The slug, Arion subfuscus, was originally described from the Montagne Noire in southern France by Draparnaud (1805: as “Limax”). Since then, the species has traditionally been regarded as highly polymorphic, both in external morphology (e.g., Taylor 1907; Chichester and Getz 1973; Wiktor 1983), and in allozyme variation (McCracken and Selander 1980; Foltz et al. 1982), resulting in a long list of synonyms (Hesse 1926). Hence, several authors have suggested that the name A. subfuscus actually refers to a complex of cryptic species (e.g., Waldén 1976; Foltz et al. 1982; Backeljau et al. 1996; Falkner et al. 2002). In this context, Garrido et al. (1995) redescribed a series of species from the Iberian Peninsula including A. subfuscus and selected a neotype to definitively fix the name of the latter. Conversely, Pinceel et al. (2004) disentangled the species complex in northwest Europe by combining anatomical, allozyme and DNA sequence data, showing that in this region A. subfuscus comprises at least two distinct species, Arion subfuscus s. s. (based on the DNA analysis of the neotype) and Arion fuscus (Müller 1774). The gonad of the latter is small, deep dark and completely embedded in the digestive gland, while in the former the gonad is large, pale violet and located on the periphery of the gland. In addition, Pinceel et al. (2004, 2005) reported that A. subfuscus s. s. actually consists of, at least, five strongly divergent mitochondrial DNA lineages (=haplogroups; provisionally referred to as S1 to S5).

In the U.S., A. subfuscus s. l. was first reported from Boston in 1842 (Pilsbry 1948) and has since gradually colonized most of northeastern North America. It is now found in anthropogenic and natural habitats (Chichester and Getz 1969, 1973), where it is sometimes even more abundant than native slug and snail species (Ferguson 2004). Combining morphology, DNA (mitochondrial and nuclear) and allozyme variation, Pinceel et al. (2005) found that only one of their five European haplogroups was represented in specimens collected from northeastern states, the S1 haplogroup. In addition, a large loss in genetic variation was observed which was tentatively attributed to founder effects. The authors also found that the likely source area of the invasions comprised the British Isles and adjacent regions on the European mainland (e.g., Belgium, The Netherlands and northwest France), as based on the known distribution of the S1 lineage. Finally, Pinceel et al. (2005) suggested that of both species, A. subfuscus may be the more obvious invader, but A. fuscus may also occur in the U.S. because allozyme data indicated that certain North American strains of A. subfuscus s. l. were even more divergent than European A. subfuscus s. s. and A. fuscus (McCracken and Selander 1980; Foltz et al. 1982). This was confirmed by Barr et al. (2009) who relied on genital anatomy and mitochondrial 16S rDNA sequences to demonstrate the presence of A. fuscus in the northeast of the U.S. i.e., Vermont and Massachusetts (Norman Barr, Personal Communication).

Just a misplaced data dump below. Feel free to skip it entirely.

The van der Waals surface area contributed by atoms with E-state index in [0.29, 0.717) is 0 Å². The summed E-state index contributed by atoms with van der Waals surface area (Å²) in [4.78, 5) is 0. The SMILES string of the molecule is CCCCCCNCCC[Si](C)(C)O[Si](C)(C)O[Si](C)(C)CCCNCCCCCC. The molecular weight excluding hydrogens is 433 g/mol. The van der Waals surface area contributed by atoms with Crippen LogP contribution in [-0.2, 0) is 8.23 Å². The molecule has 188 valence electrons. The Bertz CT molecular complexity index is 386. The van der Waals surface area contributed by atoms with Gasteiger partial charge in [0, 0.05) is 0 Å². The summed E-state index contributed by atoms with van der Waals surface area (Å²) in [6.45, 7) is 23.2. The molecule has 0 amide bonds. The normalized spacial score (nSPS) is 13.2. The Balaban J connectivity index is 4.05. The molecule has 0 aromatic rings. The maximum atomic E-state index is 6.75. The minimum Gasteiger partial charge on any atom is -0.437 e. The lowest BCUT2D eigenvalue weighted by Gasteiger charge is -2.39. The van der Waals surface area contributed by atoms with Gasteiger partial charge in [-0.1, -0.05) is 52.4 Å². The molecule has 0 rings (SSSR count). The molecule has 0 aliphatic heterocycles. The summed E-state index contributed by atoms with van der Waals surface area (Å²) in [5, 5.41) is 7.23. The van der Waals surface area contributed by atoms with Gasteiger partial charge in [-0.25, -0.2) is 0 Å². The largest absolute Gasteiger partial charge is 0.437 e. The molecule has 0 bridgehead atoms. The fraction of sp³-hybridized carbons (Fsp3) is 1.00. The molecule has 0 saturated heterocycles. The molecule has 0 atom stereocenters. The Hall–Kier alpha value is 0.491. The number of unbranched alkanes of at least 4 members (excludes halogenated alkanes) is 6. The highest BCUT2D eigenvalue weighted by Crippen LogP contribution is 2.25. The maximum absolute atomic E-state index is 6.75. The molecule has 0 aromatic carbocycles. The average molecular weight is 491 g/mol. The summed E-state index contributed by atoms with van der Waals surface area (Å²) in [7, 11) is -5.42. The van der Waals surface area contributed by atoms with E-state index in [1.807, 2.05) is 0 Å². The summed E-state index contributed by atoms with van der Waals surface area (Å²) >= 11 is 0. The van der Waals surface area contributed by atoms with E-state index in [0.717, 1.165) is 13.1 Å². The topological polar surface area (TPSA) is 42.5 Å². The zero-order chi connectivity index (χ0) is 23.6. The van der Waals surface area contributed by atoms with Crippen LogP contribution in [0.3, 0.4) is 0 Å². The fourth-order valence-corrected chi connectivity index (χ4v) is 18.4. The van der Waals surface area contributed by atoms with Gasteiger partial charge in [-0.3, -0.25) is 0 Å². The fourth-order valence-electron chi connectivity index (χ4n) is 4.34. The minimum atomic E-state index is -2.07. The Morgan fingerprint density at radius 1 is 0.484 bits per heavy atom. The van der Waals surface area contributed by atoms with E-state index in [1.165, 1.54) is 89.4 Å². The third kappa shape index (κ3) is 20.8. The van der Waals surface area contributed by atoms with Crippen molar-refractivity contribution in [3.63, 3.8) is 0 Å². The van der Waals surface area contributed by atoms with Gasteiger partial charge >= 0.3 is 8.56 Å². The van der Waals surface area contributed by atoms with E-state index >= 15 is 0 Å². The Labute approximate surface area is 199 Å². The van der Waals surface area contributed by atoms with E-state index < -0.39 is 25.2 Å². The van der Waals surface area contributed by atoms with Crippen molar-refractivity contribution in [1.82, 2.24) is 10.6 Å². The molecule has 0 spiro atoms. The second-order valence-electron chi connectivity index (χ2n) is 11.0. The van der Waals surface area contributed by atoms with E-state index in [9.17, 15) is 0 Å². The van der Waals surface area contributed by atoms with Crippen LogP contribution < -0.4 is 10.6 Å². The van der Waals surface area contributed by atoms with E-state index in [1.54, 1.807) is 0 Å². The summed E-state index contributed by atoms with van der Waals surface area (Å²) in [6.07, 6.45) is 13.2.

In 2005, Arion subfuscus s. l. was collected in California (Half Moon Bay, San Mateo Co.) for the first time (Heike Reise and Janet Leonard, Personal Communication). The current investigation aims to (1) determine which of the cryptic taxa of the A. subfuscus complex are present in the state and (2) provide preliminary evidence about the possible source areas of this introduction. To this end we conducted a DNA sequence analysis of Californian specimens of A. subfuscus s. l. and used these data in a DNA barcoding approach by comparing them with existing sequence data from Pinceel et al. (2005) and Barr et al. (2009).

Materials and methods

Specimen collection and morphology-based identifications

During statewide invasive slug surveys of California in 2006, 12 specimens of A. subfuscus s. l. were discovered in San Mateo Co., Sonoma Co. and Humboldt Co. (Table 1). Specimens were collected by direct searching and kept alive in small plastic containers lined with damp paper towels and fed on carrots. On return to the laboratory, a small piece of tissue was snipped from the tails of the living slugs and preserved in 100% ethanol for DNA analysis. Next, the slugs were killed by placing them overnight in a sealed container filled with boiled water that had been allowed to cool. The following morning, the stretched slugs were dissected and preserved in 70% ethanol. Specimens were identified using the diagnostic genital characteristics given by Pinceel et al. (2004).

Table 1 Date locality information and accession numbers for the specimens of Arion subfuscus s. s. collected in California

Molecular analysis